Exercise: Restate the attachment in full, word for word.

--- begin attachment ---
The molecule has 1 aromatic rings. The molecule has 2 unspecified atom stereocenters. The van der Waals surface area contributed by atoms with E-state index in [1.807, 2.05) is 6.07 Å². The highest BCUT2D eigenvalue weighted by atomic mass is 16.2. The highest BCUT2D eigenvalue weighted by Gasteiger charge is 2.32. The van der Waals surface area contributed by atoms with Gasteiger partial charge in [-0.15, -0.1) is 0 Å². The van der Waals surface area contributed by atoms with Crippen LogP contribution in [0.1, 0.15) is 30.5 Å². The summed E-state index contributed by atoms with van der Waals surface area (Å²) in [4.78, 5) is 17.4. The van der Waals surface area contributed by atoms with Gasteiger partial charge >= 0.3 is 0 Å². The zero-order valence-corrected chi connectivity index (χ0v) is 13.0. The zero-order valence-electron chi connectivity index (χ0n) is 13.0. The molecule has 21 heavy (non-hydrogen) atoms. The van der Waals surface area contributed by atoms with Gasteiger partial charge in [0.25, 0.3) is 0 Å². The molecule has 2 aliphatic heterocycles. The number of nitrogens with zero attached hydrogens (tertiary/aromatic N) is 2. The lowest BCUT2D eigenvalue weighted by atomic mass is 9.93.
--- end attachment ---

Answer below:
The molecule has 1 aromatic rings. The molecule has 2 unspecified atom stereocenters. The van der Waals surface area contributed by atoms with E-state index in [1.807, 2.05) is 6.07 Å². The highest BCUT2D eigenvalue weighted by atomic mass is 16.2. The highest BCUT2D eigenvalue weighted by Gasteiger charge is 2.32. The van der Waals surface area contributed by atoms with Gasteiger partial charge in [-0.15, -0.1) is 0 Å². The van der Waals surface area contributed by atoms with Crippen LogP contribution in [0.1, 0.15) is 30.5 Å². The summed E-state index contributed by atoms with van der Waals surface area (Å²) in [4.78, 5) is 17.4. The van der Waals surface area contributed by atoms with Gasteiger partial charge >= 0.3 is 0 Å². The zero-order valence-corrected chi connectivity index (χ0v) is 13.0. The zero-order valence-electron chi connectivity index (χ0n) is 13.0. The molecule has 21 heavy (non-hydrogen) atoms. The van der Waals surface area contributed by atoms with Gasteiger partial charge in [0.25, 0.3) is 0 Å². The molecule has 2 aliphatic heterocycles. The number of nitrogens with zero attached hydrogens (tertiary/aromatic N) is 2. The lowest BCUT2D eigenvalue weighted by atomic mass is 9.93.